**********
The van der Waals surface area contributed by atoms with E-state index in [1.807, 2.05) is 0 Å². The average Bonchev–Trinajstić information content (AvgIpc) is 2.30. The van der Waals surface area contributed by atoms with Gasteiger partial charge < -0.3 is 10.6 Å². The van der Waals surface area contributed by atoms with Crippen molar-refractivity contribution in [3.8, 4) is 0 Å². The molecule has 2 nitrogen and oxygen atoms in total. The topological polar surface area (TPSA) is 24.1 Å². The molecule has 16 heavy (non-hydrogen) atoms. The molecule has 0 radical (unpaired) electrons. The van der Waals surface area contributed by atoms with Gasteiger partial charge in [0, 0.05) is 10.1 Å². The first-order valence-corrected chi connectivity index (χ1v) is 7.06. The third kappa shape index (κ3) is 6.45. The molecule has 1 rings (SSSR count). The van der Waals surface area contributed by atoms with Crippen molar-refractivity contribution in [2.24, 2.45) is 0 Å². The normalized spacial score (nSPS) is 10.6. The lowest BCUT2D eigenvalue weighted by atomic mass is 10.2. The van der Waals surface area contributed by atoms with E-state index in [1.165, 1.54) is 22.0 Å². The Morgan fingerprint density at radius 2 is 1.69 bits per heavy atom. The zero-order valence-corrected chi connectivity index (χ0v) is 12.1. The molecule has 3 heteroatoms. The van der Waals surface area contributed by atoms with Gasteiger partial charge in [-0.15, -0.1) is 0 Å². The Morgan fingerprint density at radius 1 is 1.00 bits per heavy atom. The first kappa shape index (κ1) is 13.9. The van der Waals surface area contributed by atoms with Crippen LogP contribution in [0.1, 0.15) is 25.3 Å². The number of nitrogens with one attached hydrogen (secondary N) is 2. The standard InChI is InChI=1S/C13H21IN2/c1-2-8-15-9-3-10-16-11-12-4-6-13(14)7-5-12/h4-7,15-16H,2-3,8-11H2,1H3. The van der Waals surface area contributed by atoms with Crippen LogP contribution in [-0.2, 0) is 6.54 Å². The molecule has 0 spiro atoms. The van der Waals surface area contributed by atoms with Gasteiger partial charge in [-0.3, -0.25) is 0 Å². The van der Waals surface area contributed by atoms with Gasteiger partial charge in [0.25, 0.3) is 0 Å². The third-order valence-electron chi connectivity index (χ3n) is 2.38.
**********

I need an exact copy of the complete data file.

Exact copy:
The van der Waals surface area contributed by atoms with E-state index in [1.807, 2.05) is 0 Å². The average Bonchev–Trinajstić information content (AvgIpc) is 2.30. The van der Waals surface area contributed by atoms with Gasteiger partial charge < -0.3 is 10.6 Å². The van der Waals surface area contributed by atoms with Crippen molar-refractivity contribution in [3.8, 4) is 0 Å². The molecule has 2 nitrogen and oxygen atoms in total. The topological polar surface area (TPSA) is 24.1 Å². The molecule has 16 heavy (non-hydrogen) atoms. The molecule has 0 radical (unpaired) electrons. The van der Waals surface area contributed by atoms with Gasteiger partial charge in [0, 0.05) is 10.1 Å². The first-order valence-corrected chi connectivity index (χ1v) is 7.06. The third kappa shape index (κ3) is 6.45. The molecule has 1 rings (SSSR count). The van der Waals surface area contributed by atoms with Crippen molar-refractivity contribution in [2.24, 2.45) is 0 Å². The normalized spacial score (nSPS) is 10.6. The lowest BCUT2D eigenvalue weighted by atomic mass is 10.2. The van der Waals surface area contributed by atoms with E-state index in [1.165, 1.54) is 22.0 Å². The Morgan fingerprint density at radius 2 is 1.69 bits per heavy atom. The zero-order valence-corrected chi connectivity index (χ0v) is 12.1. The molecule has 3 heteroatoms. The van der Waals surface area contributed by atoms with Gasteiger partial charge in [-0.15, -0.1) is 0 Å². The Morgan fingerprint density at radius 1 is 1.00 bits per heavy atom. The first kappa shape index (κ1) is 13.9. The van der Waals surface area contributed by atoms with Crippen LogP contribution in [0.1, 0.15) is 25.3 Å². The number of nitrogens with one attached hydrogen (secondary N) is 2. The standard InChI is InChI=1S/C13H21IN2/c1-2-8-15-9-3-10-16-11-12-4-6-13(14)7-5-12/h4-7,15-16H,2-3,8-11H2,1H3. The van der Waals surface area contributed by atoms with Crippen LogP contribution in [-0.2, 0) is 6.54 Å². The molecule has 0 spiro atoms. The van der Waals surface area contributed by atoms with Gasteiger partial charge in [-0.3, -0.25) is 0 Å². The van der Waals surface area contributed by atoms with Gasteiger partial charge in [0.25, 0.3) is 0 Å². The third-order valence-electron chi connectivity index (χ3n) is 2.38.